May 9, 2007
graduated high school in June 1979, joined the Air Force in June
as a diesel engine mechanic.
I ended up in the “Refueling Maintenance Shop”, which
is basically maintaining the 5,000 gal fuel trucks that fuel the
aircraft on the flight line.
It was lots of fun, and I learned a lot about the fuel
I spent 8 years active duty going around the world, for
Uncle Sam, to different bases, playing with fuel trucks.
Learned a lot about what I DID
have, from people who DIDN’T
Anyway, it was a great growing up experience.
was discharged from the Air Force in October of 1987, moved out
to southern cal. to live with my brother.
Lived with him, till he got hitched, GEEZ,
:), left me out in the cold, ha ha!!
By that time, I was dating my wife, Susan.
Back to her in a minute….
from the A.F. in 1987, I kind of missed the camaraderie of the
military, sooooo, my dad, convinced me to join the Air Guard, my
active duty time would all count for retirement, so I did.
BEST advice I
ever got. Joined
the Air Guard in Costa Mesa, by the O.C. fairgrounds.
Worked for them, as a civilian, for 13 years, in the
vehicle maintenance shop, maintaining the fleet.
So IF you ever
go south on the 55 Freeway, just north of the fairgrounds, just
look to your right, you may notice a large log periodic
horizontally polarized 13 element antenna just above the tree
line, that’s us.
We are a satellite, wideband mobile communications unit.
AND, just in
case your wondering, YES,
that log periodic antenna used to belong to Senator Barry
It is 80 ft high, mounted on a tri-mast, about 3 ft in
diameter, and it talks great.
We don’t use it anymore, unless there is a natural
Anyway, we have a fleet of army trucks that we transport
mobile radio, satellite gear out to anywhere in the world, set
up shop and play radio, kind of like ham “field day”.
Sooo, I was retired, by the guard in 2003.
And yes, I will get a retirement when I’m 62….: )
back to Susan.
Met her about 9 years ago, at the country dance hall that
She came with a friend of hers (female type
: ), and the rest is history, couldn’t get rid of her,
so I married her, ha ha!!
We have no children, well ok, 2 cats, sambo, the male,
boo boo (angel), the female.
I have now joined the “Operating Engineers”, which in my
view, is a fancy title for “heavy equipment operator” ha
Anyway, I am currently working on my crane certification.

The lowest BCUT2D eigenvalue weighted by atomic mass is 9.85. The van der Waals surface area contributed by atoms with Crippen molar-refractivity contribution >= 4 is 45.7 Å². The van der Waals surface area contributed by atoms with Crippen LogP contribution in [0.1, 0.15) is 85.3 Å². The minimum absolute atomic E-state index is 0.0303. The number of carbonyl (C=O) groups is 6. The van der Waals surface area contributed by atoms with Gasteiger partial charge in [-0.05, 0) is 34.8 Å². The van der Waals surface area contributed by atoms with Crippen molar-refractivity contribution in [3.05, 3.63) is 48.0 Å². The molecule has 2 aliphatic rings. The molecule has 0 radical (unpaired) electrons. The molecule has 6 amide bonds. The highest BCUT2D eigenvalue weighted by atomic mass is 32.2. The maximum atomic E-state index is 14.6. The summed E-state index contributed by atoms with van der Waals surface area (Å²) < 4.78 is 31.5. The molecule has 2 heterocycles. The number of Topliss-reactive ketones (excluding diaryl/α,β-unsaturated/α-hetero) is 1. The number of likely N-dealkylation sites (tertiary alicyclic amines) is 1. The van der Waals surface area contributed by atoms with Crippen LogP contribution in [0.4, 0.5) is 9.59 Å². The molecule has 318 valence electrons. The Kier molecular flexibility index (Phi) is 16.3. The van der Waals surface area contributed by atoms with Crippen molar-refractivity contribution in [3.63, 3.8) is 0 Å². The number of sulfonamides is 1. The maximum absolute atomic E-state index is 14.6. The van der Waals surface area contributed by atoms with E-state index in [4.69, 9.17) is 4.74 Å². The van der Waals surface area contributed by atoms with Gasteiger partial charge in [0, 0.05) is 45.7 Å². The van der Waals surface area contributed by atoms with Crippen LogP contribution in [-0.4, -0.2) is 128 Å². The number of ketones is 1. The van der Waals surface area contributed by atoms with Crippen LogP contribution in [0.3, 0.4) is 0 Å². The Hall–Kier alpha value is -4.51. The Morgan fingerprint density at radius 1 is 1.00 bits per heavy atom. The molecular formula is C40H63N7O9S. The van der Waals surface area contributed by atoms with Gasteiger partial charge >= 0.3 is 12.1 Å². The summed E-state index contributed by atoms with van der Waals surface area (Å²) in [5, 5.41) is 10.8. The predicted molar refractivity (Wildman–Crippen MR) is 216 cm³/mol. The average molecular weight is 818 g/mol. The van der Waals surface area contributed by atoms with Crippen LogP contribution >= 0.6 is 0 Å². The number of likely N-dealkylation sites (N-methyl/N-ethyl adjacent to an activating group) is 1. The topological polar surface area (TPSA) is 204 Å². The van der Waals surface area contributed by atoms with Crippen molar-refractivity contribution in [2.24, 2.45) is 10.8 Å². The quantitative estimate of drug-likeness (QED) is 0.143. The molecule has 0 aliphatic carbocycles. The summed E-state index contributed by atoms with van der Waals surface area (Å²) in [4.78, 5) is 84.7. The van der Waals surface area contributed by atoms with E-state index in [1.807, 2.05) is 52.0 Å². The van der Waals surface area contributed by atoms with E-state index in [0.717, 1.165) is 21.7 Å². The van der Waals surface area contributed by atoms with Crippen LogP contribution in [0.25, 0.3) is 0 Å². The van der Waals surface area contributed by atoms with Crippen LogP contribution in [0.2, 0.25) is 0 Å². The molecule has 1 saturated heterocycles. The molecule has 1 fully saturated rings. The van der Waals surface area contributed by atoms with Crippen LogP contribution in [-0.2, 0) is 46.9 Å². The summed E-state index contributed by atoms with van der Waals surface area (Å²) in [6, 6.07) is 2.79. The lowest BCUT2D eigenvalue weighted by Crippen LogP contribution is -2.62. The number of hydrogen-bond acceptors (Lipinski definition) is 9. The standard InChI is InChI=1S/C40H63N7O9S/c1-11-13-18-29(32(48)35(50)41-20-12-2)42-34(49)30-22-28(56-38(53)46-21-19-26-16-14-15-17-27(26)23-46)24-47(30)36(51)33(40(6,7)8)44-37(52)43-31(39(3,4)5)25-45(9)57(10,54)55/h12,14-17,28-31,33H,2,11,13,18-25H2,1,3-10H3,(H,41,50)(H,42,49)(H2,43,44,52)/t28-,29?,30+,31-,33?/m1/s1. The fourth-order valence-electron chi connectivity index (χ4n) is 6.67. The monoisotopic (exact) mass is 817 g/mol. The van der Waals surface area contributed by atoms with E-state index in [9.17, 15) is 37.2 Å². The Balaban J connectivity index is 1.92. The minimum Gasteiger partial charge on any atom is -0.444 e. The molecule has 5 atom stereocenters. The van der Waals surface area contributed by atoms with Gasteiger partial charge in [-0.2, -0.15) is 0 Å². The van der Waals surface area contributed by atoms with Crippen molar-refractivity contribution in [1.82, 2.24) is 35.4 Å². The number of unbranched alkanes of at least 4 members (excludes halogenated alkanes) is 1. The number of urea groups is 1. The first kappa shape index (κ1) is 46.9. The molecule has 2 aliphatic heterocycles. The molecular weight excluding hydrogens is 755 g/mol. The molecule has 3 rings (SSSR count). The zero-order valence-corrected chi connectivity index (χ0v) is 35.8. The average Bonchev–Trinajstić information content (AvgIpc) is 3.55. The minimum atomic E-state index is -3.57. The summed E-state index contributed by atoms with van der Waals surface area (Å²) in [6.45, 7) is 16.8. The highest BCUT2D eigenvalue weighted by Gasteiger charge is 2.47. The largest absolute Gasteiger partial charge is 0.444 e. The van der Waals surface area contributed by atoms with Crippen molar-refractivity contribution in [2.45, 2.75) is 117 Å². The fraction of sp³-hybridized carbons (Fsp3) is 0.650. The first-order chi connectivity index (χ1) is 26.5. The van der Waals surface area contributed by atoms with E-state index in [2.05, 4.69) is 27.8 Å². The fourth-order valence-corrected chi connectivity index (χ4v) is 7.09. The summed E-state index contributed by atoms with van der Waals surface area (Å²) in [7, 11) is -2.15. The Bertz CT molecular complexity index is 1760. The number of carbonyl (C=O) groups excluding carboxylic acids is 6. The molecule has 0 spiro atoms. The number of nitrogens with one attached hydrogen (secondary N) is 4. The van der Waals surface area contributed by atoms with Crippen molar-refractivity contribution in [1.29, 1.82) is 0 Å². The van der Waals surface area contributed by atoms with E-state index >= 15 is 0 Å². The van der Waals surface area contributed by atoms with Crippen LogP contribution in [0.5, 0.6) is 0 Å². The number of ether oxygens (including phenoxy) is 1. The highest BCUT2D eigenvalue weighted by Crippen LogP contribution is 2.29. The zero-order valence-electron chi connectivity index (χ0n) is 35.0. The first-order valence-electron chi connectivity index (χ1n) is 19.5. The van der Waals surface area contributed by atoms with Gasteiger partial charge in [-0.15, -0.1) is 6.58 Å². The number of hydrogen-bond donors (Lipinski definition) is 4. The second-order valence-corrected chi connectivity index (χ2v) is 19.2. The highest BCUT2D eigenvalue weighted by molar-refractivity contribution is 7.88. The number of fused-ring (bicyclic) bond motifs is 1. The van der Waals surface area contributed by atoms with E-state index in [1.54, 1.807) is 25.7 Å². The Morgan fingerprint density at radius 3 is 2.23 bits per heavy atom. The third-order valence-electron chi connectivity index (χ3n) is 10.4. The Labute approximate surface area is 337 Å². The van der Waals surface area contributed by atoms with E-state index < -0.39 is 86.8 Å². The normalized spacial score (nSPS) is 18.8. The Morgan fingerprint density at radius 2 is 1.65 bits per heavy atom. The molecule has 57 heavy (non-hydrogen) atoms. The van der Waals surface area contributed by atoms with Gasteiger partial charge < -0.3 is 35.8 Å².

Soooo, eventually I will be “operating” those “big
erector sets”(Cranes), you see when a TALL building is being built.
If you’re afraid of heights, it’s not for you.
have been riding since 1980.
I started with a 1981 Kawasaki 440ltd, street cruiser,
back in Abilene, Texas.
Actually, I started with a 10 speed bicycle. I
installed a carrier rack, put a m/c battery on it, and mounted a
Radio Shack 40 channel AM CB on the handlebars, with a 6 ft
Firestik antenna mounted off the back of the rear sprocket.
laugh, talked to station in Midland, Tx., about 150 miles away,
one afternoon, while riding back to the barracks from work.
Then, in 1983, got orders to Holloman AFB, in New Mexico,
upgraded to a 1983 Kawasaki 750ltd, same as the 440ltd, but
Turned them both into dressers.
In 1985, while still in New Mexico, upgraded to my first
used ’85 Goldwing, it was burgundy, had 130 miles on it.
Put 133,000 miles on it.
Great bike, although I did replace the stator on it (4)
I still like the style of that bike better that any of
the newer Goldwings I’ve owned. I then upgraded to a shiny new
blue 1992 Aspencade.
I rode it across country to attend the N.C.O. Academy in
the state of Tennessee, where I had a rear tire blowout, at 75
miles an hour, it fishtailed on me and we rolled a few times,
totaled it. Other than a few cuts and bruises, I was very lucky.
It had about 97,000 miles on it.
Got my last Goldwing in 1995. Put about 70,000 miles on
it before I “upgraded” ha ha ha!! to my
current 2005, black H.D. Ultra Classic.
Always wanted a Harley.
It ain’t no Goldwing, but I love it. Yes, I do have
radio gear on it.
I am currently running a Yaesu 8100 mobile on it.
The head display is on the top of the batwing dashboard,
and the rest of it is in the trunk, along with the APRS gear (Tinytrak
3), thanks to Ray & Chuck.
Both are attached to the fiberglass inner lining, by
velcro, that bolts to the trunk.
Both APRS & rhino killer (Comet HP32FHN), are mounted
on the carrier rack.
Also have a neat set of strobe lights that are mounted on
the front & back of the motorcycle, when I work the various
have been a member of MARC, since it’s beginning.
I’m not really a club type of guy, but I have NEVER
worked with a better bunch of folks than those of the MARC
They are both friendly & professional…
that’s a lot of typing, I guess that’s it for me…….see
ya down the road…..
Jim Rodrigues KC6OAU